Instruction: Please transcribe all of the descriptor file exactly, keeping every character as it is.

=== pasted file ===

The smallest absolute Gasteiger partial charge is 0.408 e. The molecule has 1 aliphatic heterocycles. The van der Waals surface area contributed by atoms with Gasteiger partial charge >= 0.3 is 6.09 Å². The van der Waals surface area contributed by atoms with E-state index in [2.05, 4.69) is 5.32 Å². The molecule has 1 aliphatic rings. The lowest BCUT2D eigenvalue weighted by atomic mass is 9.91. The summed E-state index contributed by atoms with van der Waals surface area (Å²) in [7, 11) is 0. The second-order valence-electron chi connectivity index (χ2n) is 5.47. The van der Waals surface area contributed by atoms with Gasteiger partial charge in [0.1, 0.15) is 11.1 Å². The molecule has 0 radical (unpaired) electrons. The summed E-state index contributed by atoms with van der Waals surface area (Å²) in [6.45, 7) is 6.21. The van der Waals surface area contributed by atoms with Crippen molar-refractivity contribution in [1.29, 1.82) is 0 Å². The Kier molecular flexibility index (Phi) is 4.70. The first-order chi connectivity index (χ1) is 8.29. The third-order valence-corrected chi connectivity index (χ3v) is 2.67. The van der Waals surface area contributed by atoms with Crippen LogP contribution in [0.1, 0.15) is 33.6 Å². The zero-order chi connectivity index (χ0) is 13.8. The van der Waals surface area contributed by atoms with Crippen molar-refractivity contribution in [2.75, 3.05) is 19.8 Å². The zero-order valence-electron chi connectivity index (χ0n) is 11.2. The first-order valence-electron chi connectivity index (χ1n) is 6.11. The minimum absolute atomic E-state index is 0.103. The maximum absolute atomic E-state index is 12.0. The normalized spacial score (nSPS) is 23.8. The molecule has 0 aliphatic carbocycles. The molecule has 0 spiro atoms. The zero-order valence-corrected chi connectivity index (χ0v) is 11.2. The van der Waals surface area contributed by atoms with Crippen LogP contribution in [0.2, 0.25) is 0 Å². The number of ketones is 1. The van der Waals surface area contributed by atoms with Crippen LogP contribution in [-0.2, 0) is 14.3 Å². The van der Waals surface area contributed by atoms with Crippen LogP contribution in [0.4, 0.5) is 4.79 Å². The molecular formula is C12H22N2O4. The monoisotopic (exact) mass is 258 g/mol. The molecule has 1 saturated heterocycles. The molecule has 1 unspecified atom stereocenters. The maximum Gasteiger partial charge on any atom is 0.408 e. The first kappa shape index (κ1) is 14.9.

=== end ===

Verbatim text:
The smallest absolute Gasteiger partial charge is 0.408 e. The molecule has 1 aliphatic heterocycles. The van der Waals surface area contributed by atoms with Gasteiger partial charge >= 0.3 is 6.09 Å². The van der Waals surface area contributed by atoms with E-state index in [2.05, 4.69) is 5.32 Å². The molecule has 1 aliphatic rings. The lowest BCUT2D eigenvalue weighted by atomic mass is 9.91. The summed E-state index contributed by atoms with van der Waals surface area (Å²) in [7, 11) is 0. The second-order valence-electron chi connectivity index (χ2n) is 5.47. The van der Waals surface area contributed by atoms with Gasteiger partial charge in [0.1, 0.15) is 11.1 Å². The molecule has 0 radical (unpaired) electrons. The summed E-state index contributed by atoms with van der Waals surface area (Å²) in [6.45, 7) is 6.21. The van der Waals surface area contributed by atoms with Crippen molar-refractivity contribution in [1.29, 1.82) is 0 Å². The Kier molecular flexibility index (Phi) is 4.70. The first-order chi connectivity index (χ1) is 8.29. The third-order valence-corrected chi connectivity index (χ3v) is 2.67. The van der Waals surface area contributed by atoms with Crippen LogP contribution in [0.1, 0.15) is 33.6 Å². The zero-order chi connectivity index (χ0) is 13.8. The van der Waals surface area contributed by atoms with Crippen molar-refractivity contribution in [2.75, 3.05) is 19.8 Å². The zero-order valence-electron chi connectivity index (χ0n) is 11.2. The first-order valence-electron chi connectivity index (χ1n) is 6.11. The minimum absolute atomic E-state index is 0.103. The maximum absolute atomic E-state index is 12.0. The normalized spacial score (nSPS) is 23.8. The molecule has 0 aliphatic carbocycles. The molecule has 0 spiro atoms. The zero-order valence-corrected chi connectivity index (χ0v) is 11.2. The van der Waals surface area contributed by atoms with Crippen LogP contribution in [0.2, 0.25) is 0 Å². The number of ketones is 1. The van der Waals surface area contributed by atoms with Crippen LogP contribution in [-0.2, 0) is 14.3 Å². The van der Waals surface area contributed by atoms with Crippen LogP contribution in [0.4, 0.5) is 4.79 Å². The molecular formula is C12H22N2O4. The monoisotopic (exact) mass is 258 g/mol. The molecule has 1 saturated heterocycles. The molecule has 1 unspecified atom stereocenters. The maximum Gasteiger partial charge on any atom is 0.408 e. The first kappa shape index (κ1) is 14.9.